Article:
By: Joginder Tuteja, IndiaFM
Tuesday, September 05, 2006
Iqbal pair of director Nagesh Kukunoor and actor Shreyas Talpade are back with Dor, an emotional tale of two women who are strangers but are tied by a common string (Dor)! Ayesha Takia and Gul Panag are the two women starring in this film presented by Sahara One that has music by Salim Sulaiman [who also composed for Iqbal] and has lyrics by Mir Ali Husain.
From a film like this, one doesn't really have any set expectations from the soundtrack. Awaiting a string of situational songs set to suit the film's backdrop [Rajasthan], one plays on the album. Result in the end is an album that caters only to a particular segment of audience.
Shafqat Amanat Ali [from Pakistani band Fuzon], who recently delivered a chartbuster 'Mitwa' [KANK] is seen in a different mood altogether in the song 'Yeh Honsla'. A spirited track about having a positive attitude and looking forward in future rather than loosing hopes, it is a song that is rooted in Indian classical music and has been orchestrated quite well by Salim Sulaiman. They maintain a smooth flow by keeping the instruments strictly in the background and that too in minimal doses. Salim Merchant too adds support to this poetic track written by Mir Ali Husain who keeps the philosophical mood alive. A 100 seconds sad version of the track comes in the end of the album which has Karsan Sargathia coming in for Salim Merchant to lend support to Shafqat.
It's rare to find Sunidhi Chauhan and Shreya Ghoshal coming together for a song but it is made possible with 'Imaan Ka Asar'. On looking at lyrics, one expects another classical based number to be coming up after 'Yeh Honsla' but one is pleasantly surprised to hear a melodious soft track with western undertones, instead. The pacing is just perfect for this Indian-western fusion [something at which Salim Sulaiman are quite good at] and together they come up with an ear friendly composition that has an appeal for the classes. Though the song again has a philosophical mood and would appear as a part of the background score, in home music system it can be heard repeatedly at a low volume.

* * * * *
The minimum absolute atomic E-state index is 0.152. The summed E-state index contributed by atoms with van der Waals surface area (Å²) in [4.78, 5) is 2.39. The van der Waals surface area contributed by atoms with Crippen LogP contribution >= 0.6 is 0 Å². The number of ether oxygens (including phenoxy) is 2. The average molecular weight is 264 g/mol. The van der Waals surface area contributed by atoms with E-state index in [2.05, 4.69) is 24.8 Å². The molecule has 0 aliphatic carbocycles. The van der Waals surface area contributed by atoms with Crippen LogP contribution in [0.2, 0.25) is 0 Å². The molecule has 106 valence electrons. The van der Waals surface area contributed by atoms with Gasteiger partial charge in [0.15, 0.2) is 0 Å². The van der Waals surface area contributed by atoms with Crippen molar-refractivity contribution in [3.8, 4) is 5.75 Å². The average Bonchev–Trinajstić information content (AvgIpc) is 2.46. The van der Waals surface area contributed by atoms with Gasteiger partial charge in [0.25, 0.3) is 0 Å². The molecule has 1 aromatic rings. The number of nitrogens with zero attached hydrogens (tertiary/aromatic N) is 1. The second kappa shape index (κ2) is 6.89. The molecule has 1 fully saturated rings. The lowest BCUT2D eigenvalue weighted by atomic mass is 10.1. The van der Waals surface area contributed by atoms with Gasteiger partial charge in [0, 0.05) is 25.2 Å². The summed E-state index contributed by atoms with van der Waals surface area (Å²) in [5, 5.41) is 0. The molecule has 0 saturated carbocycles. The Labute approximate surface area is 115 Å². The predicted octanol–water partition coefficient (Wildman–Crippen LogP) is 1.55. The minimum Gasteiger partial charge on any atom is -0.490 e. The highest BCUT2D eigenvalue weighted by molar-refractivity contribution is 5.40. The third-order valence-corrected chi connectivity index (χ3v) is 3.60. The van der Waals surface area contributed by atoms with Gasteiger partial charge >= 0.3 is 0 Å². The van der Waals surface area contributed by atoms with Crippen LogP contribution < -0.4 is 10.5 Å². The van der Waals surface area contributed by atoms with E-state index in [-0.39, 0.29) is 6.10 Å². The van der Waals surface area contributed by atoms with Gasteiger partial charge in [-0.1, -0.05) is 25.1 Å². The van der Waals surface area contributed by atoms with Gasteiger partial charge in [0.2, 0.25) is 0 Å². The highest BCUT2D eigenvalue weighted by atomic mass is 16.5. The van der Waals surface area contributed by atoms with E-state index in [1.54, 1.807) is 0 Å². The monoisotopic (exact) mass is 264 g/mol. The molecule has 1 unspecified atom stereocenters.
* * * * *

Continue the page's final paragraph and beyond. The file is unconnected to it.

'Kesariya Balam' that follows next is dipped in Rajasthani folk music and Karsan Sargathia is a good choice for a song belonging to this genre. Salim-Sulaiman do show their versatility by coming up with appropriate arrangements for this track which moves at a slow pace. For the situation it should fit in well when the movie is on though one doesn't really expect many to play on the album just to check this song out. Another 100 second musical piece comes in the form of Dor Theme that again maintains a slow pace [with an effective use of an array of violins] to suit the film's setting.
Pratichee sings the celebration track 'Piya Ghar Aaya' which is about the homecoming of the loved one. The song maintains the Rajsthani folk flavor that maintains an authentic touch and reminds of the 80s when such songs were composed in abundance. Pratichee sings the song well in a carefree manner while letting her hair loose and makes way for a song that should have a colorful and bright feel to it. 'Allah Hoo Alaah Hoo' has an extended prelude that creates a base before the track picks up pace with Salim Merchant as the singer. A rhythmic sufi track in appreciation of the divine force, it is like dozens of other sufi tracks heard in the past but there is something about the tune that makes you give it yet another hearing in spite of the dejÀ vu feel.
For the lovers of classical music, there is Trilok Gurtu's 'Expression of Love' which comes towards the end. A love song that would be comprehended primarily by those who closely follow Indian classical music and are Gurtu's fans, it is certainly not for the 'aam junta' which prefers something different but not something on the lines of a track like this which requires a listener to have good knowledge about music to catch its nuances.
Dor as an album works only for those who are either followers of classical music or enjoy hearing songs with a Rajasthani folk music base. There is no doubt that composers Salim Sulaiman maintain good quality throughout but overall the album caters only to a niche audience.